Midway through December, I sat down for the first time with two other filmmakers at a restaurant in Chichester. Neither of us had any idea then of the colossal undertaking we were about to commit to. What followed was seven months and a week of nonstop telephone calls, emailing, script revisions, meetings and copious amounts of paracetamol and self-doubt. The project was a three-minute short film which, despite taking over half a year of feverish work to plan, took a mere fourteen hour day to shoot.

The three of us had worked together before but, for all of us, this was our debut into the professional independent film industry. Thankfully, we had allocated ourselves a sensible, small-scale project; it would require only two locations, two cast members and five members of crew, ourselves included. I’m not sure if it was the Baileys talking or my benighted optimism, but I remember believing that such a small concept would be easy to realise. In actual fact, had I known how foolish such a sentiment was, I’d have probably never agreed to take part.

The project had the added challenge of being shot on 16 millimetre film which was another first for the three of us. Up ’til now, we had been sheltered by the convenient features (and lower operating costs) of digital cameras.

The first hurdle to jump was finding a location to suit Adam (the writer & director’s) vision for the story. Earlier drafts of the script called for a set of storage garages near a residential property which immediately presented an enormous logistical issue; there was the possibility of our shots being continuously interrupted by residents trying to access their garages

I found a disused car park behind my local indie cinema (how appropriate!) and arranged to have a look with Adam who afterwards made some revisions to the script to see if it would accommodate a car park. Life had given us the lemons, so we just needed to roll with them. Deciding not to use garages was one of these disguised blessings that life likes to send us; the alterations to the script made for the new location actually worked better in terms of tying the two halves of the film together. However, life decided to take away our lemonade as the location became suddenly unavailable due to construction works.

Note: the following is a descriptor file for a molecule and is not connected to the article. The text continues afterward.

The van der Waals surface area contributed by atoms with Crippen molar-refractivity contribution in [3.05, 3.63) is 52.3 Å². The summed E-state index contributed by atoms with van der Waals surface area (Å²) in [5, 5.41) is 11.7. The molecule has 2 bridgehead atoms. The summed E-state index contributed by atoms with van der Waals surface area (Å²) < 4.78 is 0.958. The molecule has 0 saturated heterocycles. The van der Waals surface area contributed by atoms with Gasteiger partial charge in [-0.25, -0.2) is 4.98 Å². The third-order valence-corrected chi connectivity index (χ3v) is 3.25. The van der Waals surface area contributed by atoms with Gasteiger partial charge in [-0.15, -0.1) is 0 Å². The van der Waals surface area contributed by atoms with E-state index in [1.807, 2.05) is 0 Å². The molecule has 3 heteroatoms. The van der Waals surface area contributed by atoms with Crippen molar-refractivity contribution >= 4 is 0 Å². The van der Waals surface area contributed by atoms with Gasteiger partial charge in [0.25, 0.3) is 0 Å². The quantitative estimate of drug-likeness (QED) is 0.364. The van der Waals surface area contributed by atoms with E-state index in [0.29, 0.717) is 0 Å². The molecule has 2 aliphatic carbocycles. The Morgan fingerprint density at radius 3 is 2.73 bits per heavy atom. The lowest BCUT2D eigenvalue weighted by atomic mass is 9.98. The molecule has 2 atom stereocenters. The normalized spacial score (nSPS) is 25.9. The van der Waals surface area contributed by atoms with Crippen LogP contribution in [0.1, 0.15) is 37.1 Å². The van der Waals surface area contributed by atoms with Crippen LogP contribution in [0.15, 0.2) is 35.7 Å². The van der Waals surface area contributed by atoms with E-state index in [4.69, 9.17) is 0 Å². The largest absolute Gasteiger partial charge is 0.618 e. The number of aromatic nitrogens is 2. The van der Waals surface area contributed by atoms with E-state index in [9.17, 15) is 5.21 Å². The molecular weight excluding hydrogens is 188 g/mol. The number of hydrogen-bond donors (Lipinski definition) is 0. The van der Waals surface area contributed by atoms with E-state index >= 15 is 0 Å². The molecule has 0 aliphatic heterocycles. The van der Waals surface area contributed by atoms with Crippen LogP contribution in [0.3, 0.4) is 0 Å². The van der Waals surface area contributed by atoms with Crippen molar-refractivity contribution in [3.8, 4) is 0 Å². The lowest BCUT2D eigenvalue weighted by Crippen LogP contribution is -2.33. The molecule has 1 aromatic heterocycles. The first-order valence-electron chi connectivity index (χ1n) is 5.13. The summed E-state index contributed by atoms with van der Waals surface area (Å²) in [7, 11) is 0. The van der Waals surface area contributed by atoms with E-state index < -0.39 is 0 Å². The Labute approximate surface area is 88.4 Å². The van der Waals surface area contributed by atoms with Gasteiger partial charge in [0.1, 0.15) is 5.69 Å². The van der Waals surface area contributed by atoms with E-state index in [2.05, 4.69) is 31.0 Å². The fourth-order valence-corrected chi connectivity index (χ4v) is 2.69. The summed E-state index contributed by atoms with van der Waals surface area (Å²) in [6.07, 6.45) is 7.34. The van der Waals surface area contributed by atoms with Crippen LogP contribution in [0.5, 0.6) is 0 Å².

At this point, I realised that our “small” project was not going to be so stress-free. Adam had found a car park in Fareham owned by an estate agents who, after several calls and emails from myself, never got back to us. I was fairly close to giving up hope when I walked past my production office and had a (rather overdue) lightbulb moment: my office has an enormous car park. I immediately called Adam to arrange a recce and after a lengthy meeting with the landlords, we had our first location! After the rigmarole of finding one location, I was naturally dreading finding the second: an apartment. Closing off a car park on a day that nobody uses it is one thing, ousting somebody from their home and encouraging them to let you drag in a film crew, actors and an assemblage of equipment is a whole new level. Thanks to the generous nature of a close friend and the promise of a bottle of decent wine, we had our second (and thankfully final) location.

Next on the to-do list was finding the cast. Finding the right people to bring characters to life is always a precarious task; no matter how many auditions, call-backs, screen tests or readings you ask talent to do, it’s not until the camera starts rolling and those characters become real that you really see their interpretation of the role. We cast our net to local amateur dramatics groups and reached out to the agents of several established actors. Admittedly, I was absolutely terrified as my past experience of dealing with agencies had been abominable. Thankfully, I had the pleasure of working with two brilliant, very friendly and helpful agents whose respective clients we ended up casting.

Slowly, everything was falling into place. We had two brilliant locations and a wonderful cast of experienced performers. Between myself and Adam we had most the equipment we needed, less a couple of items which Adam sourced from a local University and a rental house in Brighton. The only thing left to make the day work was finding some extra bodies to add to our merry workforce. Adam and I both called in some our buddies… he had the advantage here as he could call upon his colleagues who he met at film school. Adam sourced a camera assistant and I took care of finding a sound recordist. As there was no dialog I knew I could be a bit flexible, so I gave one of my trusted filmmaking friends a crash course in production sound and before we knew it – we were ready to go!

As the day of the shoot drew closer, meetings in local boozers became more common, and the sight of sunlight less so as I became buried underneath ever-amassing paperwork. There were several occasions where the expeditious run up in the final week got too much and I almost threw it all out of the window and quit. But I didn’t. I’d never live it down if I did. Come the shoot, I was smugly proud of myself for coordinating the scheduling, transport arrangements, meals, legal agreements and the like. The day of the shoot went surprisingly smoothly.